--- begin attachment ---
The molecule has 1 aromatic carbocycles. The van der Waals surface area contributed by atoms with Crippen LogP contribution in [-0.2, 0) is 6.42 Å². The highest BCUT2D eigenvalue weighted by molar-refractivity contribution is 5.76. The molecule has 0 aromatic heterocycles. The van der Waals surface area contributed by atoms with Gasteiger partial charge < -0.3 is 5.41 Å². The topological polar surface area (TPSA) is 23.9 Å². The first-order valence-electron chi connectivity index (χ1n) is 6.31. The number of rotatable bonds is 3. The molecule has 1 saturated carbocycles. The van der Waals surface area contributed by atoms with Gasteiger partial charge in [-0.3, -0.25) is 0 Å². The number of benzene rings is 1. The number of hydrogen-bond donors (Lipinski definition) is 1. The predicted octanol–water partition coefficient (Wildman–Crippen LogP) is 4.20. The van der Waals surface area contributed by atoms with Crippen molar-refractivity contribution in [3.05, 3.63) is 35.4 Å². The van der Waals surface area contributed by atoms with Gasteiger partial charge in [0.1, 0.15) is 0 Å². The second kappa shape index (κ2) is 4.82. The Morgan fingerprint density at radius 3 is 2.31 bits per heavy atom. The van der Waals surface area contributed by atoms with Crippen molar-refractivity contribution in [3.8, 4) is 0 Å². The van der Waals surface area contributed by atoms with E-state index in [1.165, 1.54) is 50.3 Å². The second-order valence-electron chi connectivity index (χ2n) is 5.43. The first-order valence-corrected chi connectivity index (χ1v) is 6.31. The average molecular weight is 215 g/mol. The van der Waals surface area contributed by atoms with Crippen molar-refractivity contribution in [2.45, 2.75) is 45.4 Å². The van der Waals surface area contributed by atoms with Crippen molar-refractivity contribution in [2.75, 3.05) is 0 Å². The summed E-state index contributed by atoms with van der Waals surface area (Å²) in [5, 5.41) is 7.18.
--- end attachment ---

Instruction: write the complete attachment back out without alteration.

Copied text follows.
The molecule has 1 aromatic carbocycles. The van der Waals surface area contributed by atoms with Crippen LogP contribution in [-0.2, 0) is 6.42 Å². The highest BCUT2D eigenvalue weighted by molar-refractivity contribution is 5.76. The molecule has 0 aromatic heterocycles. The van der Waals surface area contributed by atoms with Gasteiger partial charge < -0.3 is 5.41 Å². The topological polar surface area (TPSA) is 23.9 Å². The first-order valence-electron chi connectivity index (χ1n) is 6.31. The number of rotatable bonds is 3. The molecule has 1 saturated carbocycles. The van der Waals surface area contributed by atoms with Gasteiger partial charge in [-0.3, -0.25) is 0 Å². The number of benzene rings is 1. The number of hydrogen-bond donors (Lipinski definition) is 1. The predicted octanol–water partition coefficient (Wildman–Crippen LogP) is 4.20. The van der Waals surface area contributed by atoms with Crippen molar-refractivity contribution in [3.05, 3.63) is 35.4 Å². The van der Waals surface area contributed by atoms with Gasteiger partial charge in [0.1, 0.15) is 0 Å². The second kappa shape index (κ2) is 4.82. The Morgan fingerprint density at radius 3 is 2.31 bits per heavy atom. The van der Waals surface area contributed by atoms with Crippen molar-refractivity contribution in [3.8, 4) is 0 Å². The van der Waals surface area contributed by atoms with E-state index in [1.165, 1.54) is 50.3 Å². The second-order valence-electron chi connectivity index (χ2n) is 5.43. The first-order valence-corrected chi connectivity index (χ1v) is 6.31. The average molecular weight is 215 g/mol. The van der Waals surface area contributed by atoms with Crippen molar-refractivity contribution in [2.45, 2.75) is 45.4 Å². The van der Waals surface area contributed by atoms with Crippen molar-refractivity contribution in [2.75, 3.05) is 0 Å². The summed E-state index contributed by atoms with van der Waals surface area (Å²) in [5, 5.41) is 7.18.